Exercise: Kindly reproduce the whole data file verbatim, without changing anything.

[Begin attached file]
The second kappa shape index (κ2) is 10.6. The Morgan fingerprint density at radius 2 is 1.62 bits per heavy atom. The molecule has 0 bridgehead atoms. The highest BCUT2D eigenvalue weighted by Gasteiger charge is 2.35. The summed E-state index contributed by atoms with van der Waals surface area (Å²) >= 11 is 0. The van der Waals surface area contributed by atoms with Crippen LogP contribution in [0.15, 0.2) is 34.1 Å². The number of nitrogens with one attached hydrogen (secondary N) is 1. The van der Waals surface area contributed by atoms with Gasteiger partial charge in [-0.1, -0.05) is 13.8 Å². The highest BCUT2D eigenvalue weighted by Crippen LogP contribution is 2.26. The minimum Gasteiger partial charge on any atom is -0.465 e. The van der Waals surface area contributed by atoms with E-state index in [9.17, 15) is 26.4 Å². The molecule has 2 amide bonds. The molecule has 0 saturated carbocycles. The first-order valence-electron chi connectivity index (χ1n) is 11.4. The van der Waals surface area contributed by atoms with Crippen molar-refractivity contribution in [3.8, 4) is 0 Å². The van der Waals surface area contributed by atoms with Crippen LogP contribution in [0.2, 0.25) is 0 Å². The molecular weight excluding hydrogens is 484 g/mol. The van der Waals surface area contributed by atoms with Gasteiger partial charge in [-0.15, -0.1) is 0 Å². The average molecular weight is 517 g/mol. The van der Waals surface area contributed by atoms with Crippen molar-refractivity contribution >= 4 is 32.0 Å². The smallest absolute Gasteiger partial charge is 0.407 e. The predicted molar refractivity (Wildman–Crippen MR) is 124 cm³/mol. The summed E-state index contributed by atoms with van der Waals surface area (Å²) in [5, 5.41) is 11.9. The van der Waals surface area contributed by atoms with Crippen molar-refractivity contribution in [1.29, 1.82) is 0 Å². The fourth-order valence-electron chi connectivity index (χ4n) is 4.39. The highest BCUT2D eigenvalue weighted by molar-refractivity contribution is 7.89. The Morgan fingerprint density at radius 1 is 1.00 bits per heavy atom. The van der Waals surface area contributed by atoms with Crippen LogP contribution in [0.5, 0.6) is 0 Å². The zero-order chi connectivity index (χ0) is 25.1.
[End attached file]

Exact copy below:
The second kappa shape index (κ2) is 10.6. The Morgan fingerprint density at radius 2 is 1.62 bits per heavy atom. The molecule has 0 bridgehead atoms. The highest BCUT2D eigenvalue weighted by Gasteiger charge is 2.35. The summed E-state index contributed by atoms with van der Waals surface area (Å²) >= 11 is 0. The van der Waals surface area contributed by atoms with Crippen LogP contribution in [0.15, 0.2) is 34.1 Å². The number of nitrogens with one attached hydrogen (secondary N) is 1. The van der Waals surface area contributed by atoms with Gasteiger partial charge in [-0.1, -0.05) is 13.8 Å². The highest BCUT2D eigenvalue weighted by Crippen LogP contribution is 2.26. The minimum Gasteiger partial charge on any atom is -0.465 e. The van der Waals surface area contributed by atoms with E-state index in [9.17, 15) is 26.4 Å². The molecule has 2 amide bonds. The molecule has 0 saturated carbocycles. The first-order valence-electron chi connectivity index (χ1n) is 11.4. The van der Waals surface area contributed by atoms with Crippen molar-refractivity contribution in [3.8, 4) is 0 Å². The van der Waals surface area contributed by atoms with Crippen LogP contribution in [0.2, 0.25) is 0 Å². The molecular weight excluding hydrogens is 484 g/mol. The van der Waals surface area contributed by atoms with Gasteiger partial charge in [-0.15, -0.1) is 0 Å². The average molecular weight is 517 g/mol. The van der Waals surface area contributed by atoms with Crippen molar-refractivity contribution >= 4 is 32.0 Å². The smallest absolute Gasteiger partial charge is 0.407 e. The predicted molar refractivity (Wildman–Crippen MR) is 124 cm³/mol. The summed E-state index contributed by atoms with van der Waals surface area (Å²) in [5, 5.41) is 11.9. The van der Waals surface area contributed by atoms with Crippen molar-refractivity contribution in [1.29, 1.82) is 0 Å². The fourth-order valence-electron chi connectivity index (χ4n) is 4.39. The highest BCUT2D eigenvalue weighted by molar-refractivity contribution is 7.89. The Morgan fingerprint density at radius 1 is 1.00 bits per heavy atom. The van der Waals surface area contributed by atoms with Crippen LogP contribution in [0.5, 0.6) is 0 Å². The zero-order chi connectivity index (χ0) is 25.1.